Abbey National's online banking arm, Cahoot, is launching an Internet-based 'disposable' credit card, dubbed webcard, to reduce online fraud for online.
The idea is simple: people with Cahoot debit or credit cards enter their details into the bank's website and it generates a unique 16-digit ID number each time they wish to make an online purchase. As soon as the transaction is concluded, the number is rendered invalid, meaning your actual card details are never given out. (Refunds will work like normal though, as they are linked to that specific transaction.)
Users are also able to specify a maximum value for a transaction, thereby preventing your account being overcharged for whatever reason. The best bit is that users are able to use the service to shop with any retailer, rather than just partners signed up with Cahoot. It can even be used to purchase goods over the phone, unless of course the seller requires a credit card impression or swipe on delivery or collection.
The technology was developed by Orbiscom, which it flogs to companies around the world. Cahoot is its first UK-based customer.
A year ago, Securicor announced a service that would allow shoppers to buy online without passing on their card details, but it's a lot less flexible than webcard as customers are limited to shopping with retailers signed up on Securicor's online mall.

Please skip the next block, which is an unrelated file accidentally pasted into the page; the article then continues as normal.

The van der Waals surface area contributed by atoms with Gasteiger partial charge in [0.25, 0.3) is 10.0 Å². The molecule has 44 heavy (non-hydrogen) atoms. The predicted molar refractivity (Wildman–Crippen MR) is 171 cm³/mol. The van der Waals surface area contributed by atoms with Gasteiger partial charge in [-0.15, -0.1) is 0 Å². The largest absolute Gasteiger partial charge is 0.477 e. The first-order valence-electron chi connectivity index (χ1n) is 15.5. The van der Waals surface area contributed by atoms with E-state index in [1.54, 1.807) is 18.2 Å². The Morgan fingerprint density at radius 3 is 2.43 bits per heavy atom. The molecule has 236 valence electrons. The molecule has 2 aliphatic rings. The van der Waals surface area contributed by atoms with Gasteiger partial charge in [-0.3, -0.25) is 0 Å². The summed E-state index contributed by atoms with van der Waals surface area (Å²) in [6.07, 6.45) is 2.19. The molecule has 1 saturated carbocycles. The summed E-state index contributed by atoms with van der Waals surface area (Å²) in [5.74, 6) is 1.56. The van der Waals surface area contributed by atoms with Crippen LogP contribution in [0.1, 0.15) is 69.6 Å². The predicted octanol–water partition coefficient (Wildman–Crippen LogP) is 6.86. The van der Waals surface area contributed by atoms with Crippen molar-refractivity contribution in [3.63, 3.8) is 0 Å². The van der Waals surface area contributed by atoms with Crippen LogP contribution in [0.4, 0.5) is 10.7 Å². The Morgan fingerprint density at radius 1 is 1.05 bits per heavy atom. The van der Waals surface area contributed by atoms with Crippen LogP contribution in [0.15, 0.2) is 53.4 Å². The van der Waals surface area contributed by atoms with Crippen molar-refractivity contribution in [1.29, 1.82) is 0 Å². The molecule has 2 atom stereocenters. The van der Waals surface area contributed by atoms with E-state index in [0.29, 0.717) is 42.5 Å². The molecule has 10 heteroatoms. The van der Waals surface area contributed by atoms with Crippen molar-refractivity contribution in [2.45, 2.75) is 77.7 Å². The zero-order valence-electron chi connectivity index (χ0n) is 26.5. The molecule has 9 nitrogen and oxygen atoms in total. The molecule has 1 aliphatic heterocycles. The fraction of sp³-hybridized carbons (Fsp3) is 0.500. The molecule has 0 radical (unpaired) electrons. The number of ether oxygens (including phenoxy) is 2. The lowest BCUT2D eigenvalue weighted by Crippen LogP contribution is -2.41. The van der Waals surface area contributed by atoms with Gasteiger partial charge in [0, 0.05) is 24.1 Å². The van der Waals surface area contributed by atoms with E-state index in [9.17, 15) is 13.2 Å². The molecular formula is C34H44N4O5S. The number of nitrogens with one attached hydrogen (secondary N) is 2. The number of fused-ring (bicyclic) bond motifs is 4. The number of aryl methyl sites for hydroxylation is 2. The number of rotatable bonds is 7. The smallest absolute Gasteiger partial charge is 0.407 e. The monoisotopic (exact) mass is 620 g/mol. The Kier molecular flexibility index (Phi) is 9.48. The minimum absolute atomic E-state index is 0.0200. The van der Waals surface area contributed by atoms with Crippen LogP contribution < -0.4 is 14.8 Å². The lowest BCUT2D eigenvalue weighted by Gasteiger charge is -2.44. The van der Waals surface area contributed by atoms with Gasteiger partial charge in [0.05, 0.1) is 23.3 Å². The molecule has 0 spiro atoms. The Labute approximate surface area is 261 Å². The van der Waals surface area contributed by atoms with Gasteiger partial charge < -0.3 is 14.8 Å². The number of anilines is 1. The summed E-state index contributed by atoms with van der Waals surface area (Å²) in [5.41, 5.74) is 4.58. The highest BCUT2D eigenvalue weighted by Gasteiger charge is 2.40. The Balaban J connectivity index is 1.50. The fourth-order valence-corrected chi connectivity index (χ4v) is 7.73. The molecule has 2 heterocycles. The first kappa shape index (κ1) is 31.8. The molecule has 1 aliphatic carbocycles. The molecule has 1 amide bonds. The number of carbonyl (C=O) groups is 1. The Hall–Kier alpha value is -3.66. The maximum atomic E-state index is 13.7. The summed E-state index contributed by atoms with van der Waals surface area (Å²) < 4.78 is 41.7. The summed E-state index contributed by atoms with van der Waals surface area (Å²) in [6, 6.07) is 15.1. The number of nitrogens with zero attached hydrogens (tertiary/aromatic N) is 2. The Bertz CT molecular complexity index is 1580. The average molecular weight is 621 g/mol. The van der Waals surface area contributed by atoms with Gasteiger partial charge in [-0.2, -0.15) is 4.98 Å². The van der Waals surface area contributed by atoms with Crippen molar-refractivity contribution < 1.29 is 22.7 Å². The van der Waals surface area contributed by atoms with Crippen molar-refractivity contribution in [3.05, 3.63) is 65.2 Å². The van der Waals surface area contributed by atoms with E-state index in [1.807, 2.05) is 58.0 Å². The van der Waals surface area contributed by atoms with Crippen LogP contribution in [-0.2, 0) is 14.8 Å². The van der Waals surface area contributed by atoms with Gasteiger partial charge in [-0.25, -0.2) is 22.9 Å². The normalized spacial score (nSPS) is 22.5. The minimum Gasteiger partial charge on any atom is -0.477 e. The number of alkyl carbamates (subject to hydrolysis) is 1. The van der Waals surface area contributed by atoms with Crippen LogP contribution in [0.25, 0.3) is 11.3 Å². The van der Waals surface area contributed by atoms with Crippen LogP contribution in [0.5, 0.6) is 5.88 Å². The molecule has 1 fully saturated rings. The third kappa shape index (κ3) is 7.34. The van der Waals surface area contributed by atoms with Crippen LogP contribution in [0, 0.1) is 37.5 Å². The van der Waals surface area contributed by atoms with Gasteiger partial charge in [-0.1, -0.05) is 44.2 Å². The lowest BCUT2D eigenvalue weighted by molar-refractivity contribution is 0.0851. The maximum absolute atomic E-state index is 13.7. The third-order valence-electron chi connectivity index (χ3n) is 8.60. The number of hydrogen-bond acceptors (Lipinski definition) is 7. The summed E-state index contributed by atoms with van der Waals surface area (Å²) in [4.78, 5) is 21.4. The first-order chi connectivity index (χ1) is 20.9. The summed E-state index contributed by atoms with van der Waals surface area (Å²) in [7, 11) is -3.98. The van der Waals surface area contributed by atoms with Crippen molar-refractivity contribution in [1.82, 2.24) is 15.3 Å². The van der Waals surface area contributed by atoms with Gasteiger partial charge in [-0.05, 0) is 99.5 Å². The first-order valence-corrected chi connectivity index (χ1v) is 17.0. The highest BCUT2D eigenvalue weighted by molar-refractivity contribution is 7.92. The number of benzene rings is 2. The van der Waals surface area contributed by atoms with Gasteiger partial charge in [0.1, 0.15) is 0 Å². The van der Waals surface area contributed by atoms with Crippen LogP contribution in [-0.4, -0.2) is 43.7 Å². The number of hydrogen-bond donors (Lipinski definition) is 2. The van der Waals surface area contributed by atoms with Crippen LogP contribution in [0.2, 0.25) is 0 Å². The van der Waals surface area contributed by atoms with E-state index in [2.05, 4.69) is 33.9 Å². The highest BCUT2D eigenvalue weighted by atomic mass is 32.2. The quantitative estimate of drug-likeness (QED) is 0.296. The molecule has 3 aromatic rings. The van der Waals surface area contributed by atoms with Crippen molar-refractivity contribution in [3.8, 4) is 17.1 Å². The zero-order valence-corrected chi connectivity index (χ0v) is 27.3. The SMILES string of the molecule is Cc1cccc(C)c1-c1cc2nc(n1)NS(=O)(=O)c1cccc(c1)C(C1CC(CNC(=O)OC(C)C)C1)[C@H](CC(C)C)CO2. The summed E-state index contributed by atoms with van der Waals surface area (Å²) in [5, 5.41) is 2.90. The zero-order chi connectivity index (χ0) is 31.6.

The danger is real; online retailers don't have many means to check card details and they are often caught out exposing their existing customers details on an unsecured website, such as Amazon subsidiary Bibliofind. Cahoot estimates that about 250,000 people have been victims of online fraud.
Last week, a gang of five were jailed for conspiring to defraud online banks by making multiple bogus credit card applications. The gang targeted Cahoot, along with five other banks, in its scheme. ®
Online bank fraudsters jailed for eight years
Securicor's fraud prevention scheme
Compaq site exposes customer details
And so does official-merchandise.co.uk
American Express offers temporary CC numbers for the Web
Sponsored: Webcast: Ransomware has gone nuclear